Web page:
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dc.contributor.advisorHolt, Alec
dc.contributor.authorGhandour, Nadia Ahmad Abdallah
dc.identifier.citationGhandour, N. A. A. (2013). The Experiences of Three Different User Groups Using Personally Controlled Health Record for Multidisciplinary Care Team (Thesis, Master of Health Sciences). University of Otago. Retrieved from
dc.description.abstractBackground: Personally Controlled Health Records (PCHR) are patient-centric tools which allow individuals to own, manage, access and share their health information online from anywhere, at any time. Patient-centric tools have received considerable interest and investment in recent years here in New Zealand and internationally. These tools are thought to have the potential to increase individuals’ self-management and involvement in their own health, as well as improve healthcare efficiency and delivery. Aim: The aim of this study is to report and analyse the experiences of three different user groups using PCHR for Multidisciplinary Care Team (MDCT) including the advantages, disadvantages, barriers and obstacles, and the current state of PCHR. Method: In order to achieve the aim of this study a qualitative based method using key informant interviews was used. Given the limitation of time, scope and novelty of this study, key informant interviews were thought to be more suitable to achieve the aim of this research. This study is a dissertation that should be completed in a six month period. Also, not many people have used the PCHR locally (Dunedin, New Zealand), and not much literature is available to bench mark against. Therefore, key informant will allow collecting rich data from a small number of participants in a short period. In Dunedin, PCHR (The Diary) was used as a live example for this study and sixteen key informant interviews were conducted. Interviews covered three different groups of users: people who provide The Diary, clinicians and health professionals from community health organizations who have used The Diary, and patients who have used The Diary to manage their own health. It was important to seek new information from each group. Although the number of interviewees was small, data saturation was confirmed across the three groups. Interviews were transcribed and analysed with thematic analysis. Seven major themes were identified from reviewing the literature and prior to conducting the interviews: workflow and efficiency, usefulness/advantages and disadvantages, early adopters/innovators, chronic diseases, security and privacy, interoperability, and improvements/usability/ recommendations. Results: The key findings of this research showed that those who can benefit the most from The Diary are the least able to use it. It suits those who have basic knowledge about computers and the internet and those who can afford to use them. The Diary is also best suited for individuals who are motivated about their health despite their health condition. Conclusion: In conclusion, results revealed that participants have identified several potential benefits of adopting The Diary, as well as several potential obstacles of adopting it. However, more research is needed in the future with a larger sample, an easier to use PCHR, different population i.e. different parts of the Multidisciplinary Care Team (MDCT) other than community health workers, patients with different chronic illnesses, and healthy patients. This research can be used as a basis and tested in future research on PCHR adoption.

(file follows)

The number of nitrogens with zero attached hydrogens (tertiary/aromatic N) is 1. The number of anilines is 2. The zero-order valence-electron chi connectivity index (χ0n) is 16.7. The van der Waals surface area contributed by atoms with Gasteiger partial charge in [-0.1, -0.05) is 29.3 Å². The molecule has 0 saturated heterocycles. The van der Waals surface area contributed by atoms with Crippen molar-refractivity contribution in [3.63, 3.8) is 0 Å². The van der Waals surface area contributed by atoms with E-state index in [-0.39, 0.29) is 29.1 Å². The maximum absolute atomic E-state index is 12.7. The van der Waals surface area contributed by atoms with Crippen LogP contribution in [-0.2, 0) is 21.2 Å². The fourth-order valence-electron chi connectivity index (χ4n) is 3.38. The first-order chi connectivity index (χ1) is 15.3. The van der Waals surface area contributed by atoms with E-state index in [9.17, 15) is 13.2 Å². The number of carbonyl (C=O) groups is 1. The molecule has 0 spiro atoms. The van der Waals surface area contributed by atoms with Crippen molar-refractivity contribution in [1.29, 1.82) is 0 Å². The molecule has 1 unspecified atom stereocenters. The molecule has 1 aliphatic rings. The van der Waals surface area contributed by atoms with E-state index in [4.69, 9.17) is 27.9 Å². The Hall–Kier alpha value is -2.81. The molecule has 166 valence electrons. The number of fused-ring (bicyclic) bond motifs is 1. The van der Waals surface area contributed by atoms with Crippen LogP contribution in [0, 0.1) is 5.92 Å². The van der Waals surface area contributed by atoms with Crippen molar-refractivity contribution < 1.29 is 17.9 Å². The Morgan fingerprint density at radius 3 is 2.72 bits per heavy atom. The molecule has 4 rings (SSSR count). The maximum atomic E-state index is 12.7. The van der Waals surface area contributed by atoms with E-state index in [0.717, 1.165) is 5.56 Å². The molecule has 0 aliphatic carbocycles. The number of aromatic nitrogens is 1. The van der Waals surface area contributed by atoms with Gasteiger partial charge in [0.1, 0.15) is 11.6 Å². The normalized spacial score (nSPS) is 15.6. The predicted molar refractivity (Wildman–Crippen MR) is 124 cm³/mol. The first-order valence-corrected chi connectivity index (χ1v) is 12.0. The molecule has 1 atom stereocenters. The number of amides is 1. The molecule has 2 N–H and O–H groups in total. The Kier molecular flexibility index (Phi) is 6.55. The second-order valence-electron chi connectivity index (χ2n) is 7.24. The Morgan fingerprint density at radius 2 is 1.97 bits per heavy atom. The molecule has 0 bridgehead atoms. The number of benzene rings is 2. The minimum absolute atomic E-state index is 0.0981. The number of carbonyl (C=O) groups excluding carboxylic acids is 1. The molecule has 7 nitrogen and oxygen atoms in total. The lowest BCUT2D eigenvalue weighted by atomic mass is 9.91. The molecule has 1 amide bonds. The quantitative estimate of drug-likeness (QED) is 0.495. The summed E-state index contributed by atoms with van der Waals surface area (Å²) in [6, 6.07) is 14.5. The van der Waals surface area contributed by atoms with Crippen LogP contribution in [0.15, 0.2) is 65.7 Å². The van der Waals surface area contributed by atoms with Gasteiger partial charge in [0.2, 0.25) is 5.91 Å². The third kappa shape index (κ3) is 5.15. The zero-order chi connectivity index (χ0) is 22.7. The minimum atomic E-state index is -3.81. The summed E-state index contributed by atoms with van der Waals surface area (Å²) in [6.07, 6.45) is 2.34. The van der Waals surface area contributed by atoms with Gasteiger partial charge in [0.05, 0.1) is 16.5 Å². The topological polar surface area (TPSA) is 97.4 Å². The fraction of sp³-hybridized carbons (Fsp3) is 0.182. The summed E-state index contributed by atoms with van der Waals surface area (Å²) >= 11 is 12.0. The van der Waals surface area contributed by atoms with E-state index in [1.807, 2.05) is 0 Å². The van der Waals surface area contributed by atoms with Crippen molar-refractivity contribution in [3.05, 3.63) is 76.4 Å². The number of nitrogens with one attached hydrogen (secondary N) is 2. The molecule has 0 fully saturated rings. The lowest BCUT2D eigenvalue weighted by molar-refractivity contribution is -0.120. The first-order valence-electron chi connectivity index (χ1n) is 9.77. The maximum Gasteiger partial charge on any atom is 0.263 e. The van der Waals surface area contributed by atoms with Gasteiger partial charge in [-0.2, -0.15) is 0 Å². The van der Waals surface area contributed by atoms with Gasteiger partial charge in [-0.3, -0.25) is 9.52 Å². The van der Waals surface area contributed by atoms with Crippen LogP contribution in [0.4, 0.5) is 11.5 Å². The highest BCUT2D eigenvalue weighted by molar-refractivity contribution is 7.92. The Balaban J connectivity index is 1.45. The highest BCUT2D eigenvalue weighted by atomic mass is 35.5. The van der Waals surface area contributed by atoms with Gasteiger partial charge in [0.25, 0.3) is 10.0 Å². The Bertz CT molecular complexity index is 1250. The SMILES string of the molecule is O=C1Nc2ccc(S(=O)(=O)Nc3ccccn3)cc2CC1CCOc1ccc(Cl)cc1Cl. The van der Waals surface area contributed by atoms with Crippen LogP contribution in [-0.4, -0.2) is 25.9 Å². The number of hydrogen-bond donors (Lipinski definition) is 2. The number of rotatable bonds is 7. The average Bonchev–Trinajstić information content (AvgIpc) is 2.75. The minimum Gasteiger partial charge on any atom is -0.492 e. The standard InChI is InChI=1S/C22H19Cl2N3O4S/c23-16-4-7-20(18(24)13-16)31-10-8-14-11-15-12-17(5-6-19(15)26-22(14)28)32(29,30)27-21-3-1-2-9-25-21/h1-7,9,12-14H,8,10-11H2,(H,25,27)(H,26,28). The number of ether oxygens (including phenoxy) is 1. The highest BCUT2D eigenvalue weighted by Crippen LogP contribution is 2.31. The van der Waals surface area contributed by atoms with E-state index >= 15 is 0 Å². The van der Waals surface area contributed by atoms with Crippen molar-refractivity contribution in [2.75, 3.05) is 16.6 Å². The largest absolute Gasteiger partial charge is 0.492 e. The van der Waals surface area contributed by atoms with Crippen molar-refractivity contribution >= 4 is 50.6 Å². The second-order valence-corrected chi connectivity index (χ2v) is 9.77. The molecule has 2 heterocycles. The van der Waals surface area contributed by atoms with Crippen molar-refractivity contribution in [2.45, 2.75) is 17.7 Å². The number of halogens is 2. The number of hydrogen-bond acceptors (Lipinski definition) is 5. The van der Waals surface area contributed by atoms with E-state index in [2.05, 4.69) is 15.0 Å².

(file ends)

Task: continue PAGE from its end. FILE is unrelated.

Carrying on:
dc.publisherUniversity of Otago
dc.rightsAll items in OUR Archive are provided for private study and research purposes and are protected by copyright with all rights reserved unless otherwise indicated.
dc.subjectNew Zealand
dc.titleThe Experiences of Three Different User Groups Using Personally Controlled Health Record for Multidisciplinary Care Team
dc.language.rfc3066en Science of Health Sciences of Otago
otago.openaccessAbstract Only
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